Calculations of energy use for accessing web services, such as Facebook, over a wired or WiFi network have not been very dramatic, as the energy usage was small and spread across the device, the network and the datacenter (WiFi networks, like the one in your home or office, use a tiny fraction of the energy per bit of mobile data networks). These whitepapers show how dramatically the total energy changes when you include a mobile data network, whose energy cost starts to dominate the result and make the total energy larger by comparison.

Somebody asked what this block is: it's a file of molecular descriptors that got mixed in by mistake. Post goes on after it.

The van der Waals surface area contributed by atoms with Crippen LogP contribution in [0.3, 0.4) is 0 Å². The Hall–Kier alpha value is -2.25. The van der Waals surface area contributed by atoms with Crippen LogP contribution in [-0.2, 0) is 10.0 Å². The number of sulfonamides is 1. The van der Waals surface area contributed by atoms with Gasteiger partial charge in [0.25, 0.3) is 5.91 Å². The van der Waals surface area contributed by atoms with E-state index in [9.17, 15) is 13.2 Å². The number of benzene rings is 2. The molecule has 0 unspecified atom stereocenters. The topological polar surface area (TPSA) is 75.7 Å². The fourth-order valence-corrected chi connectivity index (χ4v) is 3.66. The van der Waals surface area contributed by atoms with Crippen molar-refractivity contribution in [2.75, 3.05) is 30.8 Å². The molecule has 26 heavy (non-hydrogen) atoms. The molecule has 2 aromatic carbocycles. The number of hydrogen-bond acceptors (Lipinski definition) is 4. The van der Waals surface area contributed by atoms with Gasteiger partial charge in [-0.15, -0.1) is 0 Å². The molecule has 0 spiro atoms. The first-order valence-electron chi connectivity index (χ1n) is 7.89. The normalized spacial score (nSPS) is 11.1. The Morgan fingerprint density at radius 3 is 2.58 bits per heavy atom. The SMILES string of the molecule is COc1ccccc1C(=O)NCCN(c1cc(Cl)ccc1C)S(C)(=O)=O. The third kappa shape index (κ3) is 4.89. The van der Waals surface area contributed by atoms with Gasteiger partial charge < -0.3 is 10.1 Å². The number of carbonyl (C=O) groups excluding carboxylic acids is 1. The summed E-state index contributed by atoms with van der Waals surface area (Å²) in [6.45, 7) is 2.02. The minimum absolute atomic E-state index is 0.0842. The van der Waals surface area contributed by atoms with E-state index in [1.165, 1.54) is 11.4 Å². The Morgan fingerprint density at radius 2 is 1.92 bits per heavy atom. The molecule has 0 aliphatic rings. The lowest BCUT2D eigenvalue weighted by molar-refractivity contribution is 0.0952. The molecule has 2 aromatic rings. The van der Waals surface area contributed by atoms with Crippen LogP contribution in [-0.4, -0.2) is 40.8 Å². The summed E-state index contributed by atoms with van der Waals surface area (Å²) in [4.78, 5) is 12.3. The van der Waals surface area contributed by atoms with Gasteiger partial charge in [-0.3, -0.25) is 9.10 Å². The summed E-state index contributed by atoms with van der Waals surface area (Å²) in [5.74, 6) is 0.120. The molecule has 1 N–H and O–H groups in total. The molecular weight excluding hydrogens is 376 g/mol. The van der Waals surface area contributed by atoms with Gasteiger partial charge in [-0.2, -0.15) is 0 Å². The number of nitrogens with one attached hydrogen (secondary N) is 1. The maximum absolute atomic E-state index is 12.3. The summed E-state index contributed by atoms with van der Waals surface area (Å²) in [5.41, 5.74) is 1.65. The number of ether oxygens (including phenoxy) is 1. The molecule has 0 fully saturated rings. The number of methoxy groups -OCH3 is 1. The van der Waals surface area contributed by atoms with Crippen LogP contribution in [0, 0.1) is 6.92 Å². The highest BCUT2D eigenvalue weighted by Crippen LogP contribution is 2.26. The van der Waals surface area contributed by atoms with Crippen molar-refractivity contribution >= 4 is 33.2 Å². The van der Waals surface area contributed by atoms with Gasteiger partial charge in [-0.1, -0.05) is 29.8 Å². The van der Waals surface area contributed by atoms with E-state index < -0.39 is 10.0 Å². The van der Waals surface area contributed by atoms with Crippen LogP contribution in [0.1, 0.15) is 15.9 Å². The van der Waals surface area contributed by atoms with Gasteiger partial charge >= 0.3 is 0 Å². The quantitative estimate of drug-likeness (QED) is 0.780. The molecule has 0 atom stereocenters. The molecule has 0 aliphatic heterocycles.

In the US and other ‘wired’ countries (here I literally mean wired) it sometimes feels like mobile data is just a convenience. Do I really need to upload my pictures this instant, or could I wait until I’m on WiFi? But in most of the world the mobile Internet is the Internet. There aren’t ubiquitous wires that can carry high speed data, and its unlikely there will ever be any. For hundreds of millions of people the mobile Internet is the foundation for new ways of life, creating links to other people, information and commerce in ways that were previously unthinkable.

In this way Mills, et al have made an important connection between expanding global Internet access and the resulting increases in energy that the mobile network will require.

Finally, Mills and BTI have touched on four other interesting points, which I cover next.

ICT Share of WW Energy Use